Definitive Guide to Removing Coffee Stains with Ease


What goes hand-in-hand with a love for coffee stains is the risk of spilling the coffee. A rocky drive with a takeaway cup with no lid, tripping on something, or even just having an overflowing mug. All possible every day, but we take the chance for the love of the bean!

Removing those inevitable coffee stains with ease is only possible if you know what you spilled it on. Time to check the tags and labels on your clothes. Knowing which fabrics are easier to get stains out of may even influence what clothes you buy, that is if you are prone to spills and want to be more dedicated. You will want to remove the stains in a timely matter, as the following solutions may need to be repeated multiple times if the stain is older. An old stain on a jacket you find in your closet may call for an instant trip to the dry cleaner.

Here’s our definitive guide to removing coffee stains with ease, because you’re bound to need to reference it at some point in life. Keep reading and bookmark this for when you really need it!

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Your Favorite Cotton T-Shirt

If you are enjoying your coffee in the morning, still rocking your PJs, then cotton is the fabric of concern. First things first, you’ll want to blot up the excess coffee. You do not want it moving around and potentially make a bigger stain. From there, we have a few options:

  • Grab those classic Tide To Go sticks or wipes and quickly treat the cotton fabric. Toss the shirt in the washing machine right afterward.
  • Combine warm water, white vinegar, and dishwashing detergent. You do not necessarily need a perfect ratio—but it is best to fill a bowl with 2 cups of water, 1 teaspoon of dishwashing detergent, and 1 tablespoon of white vinegar. Soak the impending stain in this solution prior to throwing it in the washing machine.
  • If the shirt is white, consider bleaching it.

Did you know the coffee bean starts off as a fruit?! Learn about it with our article How Come Coffee is a Fruit?

The Number of Synthetic Fabrics in Your Closet

Synthetic fabrics include nylon, polyester, and spandex—really anything not naturally found. It is very likely that you have a lot of this in your closet, so you’ll want to pay attention to this one. It is now that we once again emphasize that you need to blot up the excess coffee before proceeding to remove the stain. After that, start with the same process as you would do for a cotton T-shirt. Here’s that process again:

  • Combine warm water, white vinegar, and dishwashing detergent. You do not necessarily need a perfect ratio—but it is best to fill a bowl with 2 cups of water, 1 teaspoon of dishwashing detergent, and 1 tablespoon of white vinegar. Soak the impending stain in this solution.

After using that solution and then rinsing the area, use rubbing alcohol to get out the rest of the stain. Finish it off by rinsing it with warm water. Easy!

Everybody’s coffee preference varies. Find out the best shade of coffee for you with this article.

A Beautiful Silk Scarf

A bit more of a niche issue, but important all the same! Silk is a delicate fabric that is quite popular. This could be applicable to those of you who use silk pillowcases as well! There are a number of options to consider for this type of fabric.

  • Dab hydrogen peroxide on to the fabric.
  • If the stain is still evident, mix the hydrogen peroxide with a little bit of detergent or soap. Dab that solution on the silk. This can be repeated until the stain is gone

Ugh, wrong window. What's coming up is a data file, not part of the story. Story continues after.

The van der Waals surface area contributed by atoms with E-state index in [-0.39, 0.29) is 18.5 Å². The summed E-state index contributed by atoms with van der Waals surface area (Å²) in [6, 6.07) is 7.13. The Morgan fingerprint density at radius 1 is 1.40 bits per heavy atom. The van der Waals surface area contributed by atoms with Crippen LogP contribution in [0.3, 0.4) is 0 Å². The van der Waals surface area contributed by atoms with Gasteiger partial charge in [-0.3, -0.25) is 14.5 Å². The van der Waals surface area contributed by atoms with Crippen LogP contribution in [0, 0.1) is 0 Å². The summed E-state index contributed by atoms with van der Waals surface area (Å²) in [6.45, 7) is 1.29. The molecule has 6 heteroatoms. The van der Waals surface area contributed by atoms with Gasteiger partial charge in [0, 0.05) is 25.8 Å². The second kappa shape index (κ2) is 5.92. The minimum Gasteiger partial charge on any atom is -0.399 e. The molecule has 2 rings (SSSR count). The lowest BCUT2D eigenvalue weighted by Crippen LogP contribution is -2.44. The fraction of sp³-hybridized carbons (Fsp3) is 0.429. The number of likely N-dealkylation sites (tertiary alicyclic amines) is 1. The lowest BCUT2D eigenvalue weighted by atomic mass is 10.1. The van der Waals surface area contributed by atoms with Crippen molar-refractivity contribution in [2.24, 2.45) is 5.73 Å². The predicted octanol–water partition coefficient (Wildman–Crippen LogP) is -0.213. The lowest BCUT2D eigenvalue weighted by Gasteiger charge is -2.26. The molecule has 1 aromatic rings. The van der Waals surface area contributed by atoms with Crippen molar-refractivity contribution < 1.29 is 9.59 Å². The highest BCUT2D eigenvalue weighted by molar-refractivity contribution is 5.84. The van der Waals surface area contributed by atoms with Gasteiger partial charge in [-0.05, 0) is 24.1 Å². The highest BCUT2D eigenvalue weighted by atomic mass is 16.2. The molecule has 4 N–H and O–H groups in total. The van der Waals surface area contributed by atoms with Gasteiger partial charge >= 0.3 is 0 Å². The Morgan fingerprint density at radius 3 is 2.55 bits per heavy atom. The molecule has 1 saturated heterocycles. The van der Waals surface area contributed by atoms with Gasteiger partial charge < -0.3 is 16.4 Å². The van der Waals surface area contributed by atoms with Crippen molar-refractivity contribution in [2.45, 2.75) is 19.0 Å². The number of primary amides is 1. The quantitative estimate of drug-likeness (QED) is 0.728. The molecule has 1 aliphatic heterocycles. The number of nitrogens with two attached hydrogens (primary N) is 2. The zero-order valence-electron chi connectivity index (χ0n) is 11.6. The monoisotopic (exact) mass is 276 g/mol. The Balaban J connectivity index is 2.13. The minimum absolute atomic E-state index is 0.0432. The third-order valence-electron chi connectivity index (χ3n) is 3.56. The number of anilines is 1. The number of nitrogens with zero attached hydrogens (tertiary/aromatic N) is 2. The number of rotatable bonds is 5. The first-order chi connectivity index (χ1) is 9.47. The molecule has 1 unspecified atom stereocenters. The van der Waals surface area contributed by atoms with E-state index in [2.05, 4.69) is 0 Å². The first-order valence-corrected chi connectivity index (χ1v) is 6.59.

• Consider dry cleaning it if you are too concerned.

Your Dream Carpet

We have said it before and we’ll say it again: blot up the excess coffee after spilling it on your carpet. This is bound to happen on an early morning when you don’t notice the end of the carpet and you trip a little bit. The best part about this is that if you happen to spill on your shirt when you spill it on your carpet, you can clean it the same way. Use that same warm water, vinegar, and dishwasher detergent solution. You will just want to blot the carpet with water after you are done soaking up the stain with the solution.

Believe it or not… Decaf coffee does contain caffeine! Find out why in our article What is Decaf Coffee today!

Some Extra Tips

If you find yourself with a coffee spill on an unknown fabric, all hope is not lost. We have a few other options to try to get it out.

  • White vinegar on its own is something you should have in your house for a number of reasons, it’s kind of the holy grail of cleaning products. It has a strong smell, but it is a good solution to a number of stains. Just be sure to brush it off gently after applying it.
  • Baby powder can be a great way to draw the stain out of the fabric, much like people sometimes even use it as a dry conditioner to soak up grease.
  • Bar soap is an underrated way to clean a lot of things, so consider that when you are in a pinch.

Do you ever feel like caffeine just doesn’t seem to have the effect you’re yearning for? Check out 5 Reasons Why Caffeine Doesn’t Work for You and find out why.

We can only hope that we curbed all of your coffee spill anxieties with our guide to removing coffee stains with ease. Now you can sit, walk, talk, and maybe even run with a cup in hand without worrying!

Thanks for reading up on our definitive guide to removing coffee stains with ease! Be sure to share and join our ever-growing Instagram Coffee Community by following @coffeesesh. Also if you want to learn more about making coffee from people just like you, be sure to join our private Facebook group here at Daily Coffee Talk.

Keep the coffee- learning going! Check out some additional Coffee Sesh articles like Top 4 Most Expensive Coffees in the World, Coffee Insight: Arabica vs Colombian Coffee, or Every Espresso Drink Explained.

Brew ya later! ☕️

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